Scientists have created robots that are only nanometres in length, small enough to manoeuvre inside the human body and possibly inside cells.
The tiny screw-shaped propellers can move in a gel-like fluid, mimicking the environment inside a living organism.
The filament that makes up the propeller, made of silica and nickel, is only 70 nanometres in diameter; the entire propeller is 400 nanometres long. A nanometre is one billionth of a metre.
"If you compare the diameter of the [nanopropellers] with a human blood cell, then the [propellers] are 100 times smaller," said Peer Fischer, a member of the research team and head of the Micro, Nano, and Molecular Systems Lab at the Max Planck Institute for Intelligent Systems.
The team already knew that tiny propellers moved well through water, but to test if they could move through living organisms, they chose hyaluronan, a material that occurs throughout the human body, including the synovial fluids in joints and the vitreous humour in your eyeball.
The hyaluronan gel contains a mesh of long proteins called polymers; the polymers are large enough to prevent micrometre-sized propellers from moving much at all.
But the openings are large enough for nanometre-sized objects to pass through. The scientists were able to control the motion of the propellers using a relatively weak rotating magnetic field.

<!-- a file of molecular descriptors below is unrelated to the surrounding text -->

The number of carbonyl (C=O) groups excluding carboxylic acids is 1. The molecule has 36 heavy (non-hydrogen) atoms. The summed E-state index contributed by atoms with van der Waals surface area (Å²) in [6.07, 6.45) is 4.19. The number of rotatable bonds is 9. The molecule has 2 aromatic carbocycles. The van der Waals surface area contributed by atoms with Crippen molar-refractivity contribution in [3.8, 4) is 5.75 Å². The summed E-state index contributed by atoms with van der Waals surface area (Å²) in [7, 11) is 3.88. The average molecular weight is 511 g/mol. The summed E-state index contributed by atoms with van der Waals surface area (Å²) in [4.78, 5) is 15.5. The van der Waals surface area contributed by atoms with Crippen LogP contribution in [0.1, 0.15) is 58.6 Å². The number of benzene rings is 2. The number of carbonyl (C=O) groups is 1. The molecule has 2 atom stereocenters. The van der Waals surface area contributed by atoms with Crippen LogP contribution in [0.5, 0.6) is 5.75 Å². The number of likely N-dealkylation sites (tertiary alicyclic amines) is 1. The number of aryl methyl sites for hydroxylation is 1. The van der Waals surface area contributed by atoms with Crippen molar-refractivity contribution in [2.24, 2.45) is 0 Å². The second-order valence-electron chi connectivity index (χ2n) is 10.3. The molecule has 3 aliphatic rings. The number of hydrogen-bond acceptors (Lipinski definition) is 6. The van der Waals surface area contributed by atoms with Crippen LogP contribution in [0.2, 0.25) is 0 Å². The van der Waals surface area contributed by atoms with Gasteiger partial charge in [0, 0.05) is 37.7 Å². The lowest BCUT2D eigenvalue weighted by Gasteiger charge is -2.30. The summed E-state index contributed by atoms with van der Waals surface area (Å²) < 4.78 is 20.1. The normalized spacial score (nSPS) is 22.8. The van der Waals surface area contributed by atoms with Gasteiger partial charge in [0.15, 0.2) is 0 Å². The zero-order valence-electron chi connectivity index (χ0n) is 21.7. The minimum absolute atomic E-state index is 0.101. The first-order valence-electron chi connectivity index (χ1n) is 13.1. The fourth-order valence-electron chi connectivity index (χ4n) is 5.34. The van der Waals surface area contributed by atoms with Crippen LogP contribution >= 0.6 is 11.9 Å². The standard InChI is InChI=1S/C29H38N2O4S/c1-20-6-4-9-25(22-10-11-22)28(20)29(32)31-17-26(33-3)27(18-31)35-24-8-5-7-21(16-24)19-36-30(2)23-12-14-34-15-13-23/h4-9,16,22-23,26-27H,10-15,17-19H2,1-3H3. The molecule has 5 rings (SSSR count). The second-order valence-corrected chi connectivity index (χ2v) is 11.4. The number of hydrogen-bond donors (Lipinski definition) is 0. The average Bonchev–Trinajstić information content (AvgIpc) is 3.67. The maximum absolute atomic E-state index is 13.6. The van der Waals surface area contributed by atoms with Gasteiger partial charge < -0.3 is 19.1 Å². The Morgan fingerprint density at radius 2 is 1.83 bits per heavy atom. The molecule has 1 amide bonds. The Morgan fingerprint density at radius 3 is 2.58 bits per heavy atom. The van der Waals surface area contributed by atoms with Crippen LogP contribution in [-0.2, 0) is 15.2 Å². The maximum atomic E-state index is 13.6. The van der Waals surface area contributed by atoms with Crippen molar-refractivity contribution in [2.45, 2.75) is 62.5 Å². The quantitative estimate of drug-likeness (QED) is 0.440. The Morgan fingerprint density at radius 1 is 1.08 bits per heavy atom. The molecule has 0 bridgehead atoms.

The team expected that they would have trouble controlling the motion of the nanopropellers, since at their size they start to be governed by diffusion, just as if they were molecules.
But because the nanopropellers are the same size as the mesh in the gel, they "actually display significantly enhanced propulsion velocities, exceeding the highest speeds measured in glycerin as compared with micro-propellers, which show very low or negligible propulsion," said study co-author Associate Professor Alex Leshanksy at the Technion-Israel Institute of Technology.
While the nanopropellers are astonishing for their technical complexity, the real significance is how they might affect medicine.
"One can now think about targeted applications, for instance in the eye where they may be moved to a precise location at the retina," said Fischer.
Scientists could also attach "active molecules" to the tips of the propellers, or use the propellers to deliver tiny doses of radiation.
The work was published in the journal ACS Nano.